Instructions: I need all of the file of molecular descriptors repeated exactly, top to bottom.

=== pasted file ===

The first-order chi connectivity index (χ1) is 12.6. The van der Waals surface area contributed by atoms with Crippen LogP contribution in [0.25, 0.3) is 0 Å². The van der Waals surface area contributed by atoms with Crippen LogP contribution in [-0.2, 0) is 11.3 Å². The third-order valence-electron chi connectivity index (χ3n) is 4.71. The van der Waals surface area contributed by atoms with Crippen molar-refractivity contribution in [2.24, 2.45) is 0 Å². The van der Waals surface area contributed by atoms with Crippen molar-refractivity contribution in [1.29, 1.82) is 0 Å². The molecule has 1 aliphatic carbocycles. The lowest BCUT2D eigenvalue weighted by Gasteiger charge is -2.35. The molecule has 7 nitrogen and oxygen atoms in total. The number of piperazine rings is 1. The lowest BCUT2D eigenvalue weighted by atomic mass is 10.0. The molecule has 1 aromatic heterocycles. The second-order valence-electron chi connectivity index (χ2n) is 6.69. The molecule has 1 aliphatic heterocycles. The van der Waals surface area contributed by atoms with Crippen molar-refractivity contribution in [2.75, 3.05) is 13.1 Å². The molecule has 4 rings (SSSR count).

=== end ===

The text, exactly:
The first-order chi connectivity index (χ1) is 12.6. The van der Waals surface area contributed by atoms with Crippen LogP contribution in [0.25, 0.3) is 0 Å². The van der Waals surface area contributed by atoms with Crippen LogP contribution in [-0.2, 0) is 11.3 Å². The third-order valence-electron chi connectivity index (χ3n) is 4.71. The van der Waals surface area contributed by atoms with Crippen molar-refractivity contribution in [2.24, 2.45) is 0 Å². The van der Waals surface area contributed by atoms with Crippen molar-refractivity contribution in [1.29, 1.82) is 0 Å². The molecule has 1 aliphatic carbocycles. The lowest BCUT2D eigenvalue weighted by Gasteiger charge is -2.35. The molecule has 7 nitrogen and oxygen atoms in total. The number of piperazine rings is 1. The lowest BCUT2D eigenvalue weighted by atomic mass is 10.0. The molecule has 1 aromatic heterocycles. The second-order valence-electron chi connectivity index (χ2n) is 6.69. The molecule has 1 aliphatic heterocycles. The van der Waals surface area contributed by atoms with Crippen molar-refractivity contribution in [2.75, 3.05) is 13.1 Å². The molecule has 4 rings (SSSR count).